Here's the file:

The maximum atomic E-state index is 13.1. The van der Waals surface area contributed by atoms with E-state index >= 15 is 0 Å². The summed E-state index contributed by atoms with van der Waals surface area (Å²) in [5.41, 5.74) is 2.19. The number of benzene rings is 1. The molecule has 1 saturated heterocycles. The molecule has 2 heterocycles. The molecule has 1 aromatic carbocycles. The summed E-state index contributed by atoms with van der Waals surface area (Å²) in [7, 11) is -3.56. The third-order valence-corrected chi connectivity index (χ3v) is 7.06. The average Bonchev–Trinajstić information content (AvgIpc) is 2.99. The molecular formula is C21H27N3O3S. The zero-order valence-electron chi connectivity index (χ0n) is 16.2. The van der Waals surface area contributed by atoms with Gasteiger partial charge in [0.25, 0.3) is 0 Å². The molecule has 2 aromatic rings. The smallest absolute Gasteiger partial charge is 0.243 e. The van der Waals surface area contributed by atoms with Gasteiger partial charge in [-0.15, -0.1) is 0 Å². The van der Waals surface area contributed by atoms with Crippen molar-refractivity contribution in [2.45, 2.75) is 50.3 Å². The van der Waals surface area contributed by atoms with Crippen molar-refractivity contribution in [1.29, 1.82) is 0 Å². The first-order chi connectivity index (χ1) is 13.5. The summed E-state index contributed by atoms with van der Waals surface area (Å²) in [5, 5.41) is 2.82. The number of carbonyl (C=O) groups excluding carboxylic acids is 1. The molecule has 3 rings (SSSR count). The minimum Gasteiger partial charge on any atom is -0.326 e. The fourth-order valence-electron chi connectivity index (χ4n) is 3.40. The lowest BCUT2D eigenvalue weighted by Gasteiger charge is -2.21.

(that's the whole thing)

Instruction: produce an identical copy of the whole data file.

The maximum atomic E-state index is 13.1. The van der Waals surface area contributed by atoms with E-state index >= 15 is 0 Å². The summed E-state index contributed by atoms with van der Waals surface area (Å²) in [5.41, 5.74) is 2.19. The number of benzene rings is 1. The molecule has 1 saturated heterocycles. The molecule has 2 heterocycles. The molecule has 1 aromatic carbocycles. The summed E-state index contributed by atoms with van der Waals surface area (Å²) in [7, 11) is -3.56. The third-order valence-corrected chi connectivity index (χ3v) is 7.06. The average Bonchev–Trinajstić information content (AvgIpc) is 2.99. The molecular formula is C21H27N3O3S. The zero-order valence-electron chi connectivity index (χ0n) is 16.2. The van der Waals surface area contributed by atoms with Gasteiger partial charge in [0.25, 0.3) is 0 Å². The molecule has 2 aromatic rings. The smallest absolute Gasteiger partial charge is 0.243 e. The van der Waals surface area contributed by atoms with Gasteiger partial charge in [-0.15, -0.1) is 0 Å². The van der Waals surface area contributed by atoms with Crippen molar-refractivity contribution in [2.45, 2.75) is 50.3 Å². The van der Waals surface area contributed by atoms with Crippen molar-refractivity contribution in [1.29, 1.82) is 0 Å². The first-order chi connectivity index (χ1) is 13.5. The summed E-state index contributed by atoms with van der Waals surface area (Å²) in [5, 5.41) is 2.82. The number of carbonyl (C=O) groups excluding carboxylic acids is 1. The molecule has 3 rings (SSSR count). The minimum Gasteiger partial charge on any atom is -0.326 e. The fourth-order valence-electron chi connectivity index (χ4n) is 3.40. The lowest BCUT2D eigenvalue weighted by Gasteiger charge is -2.21.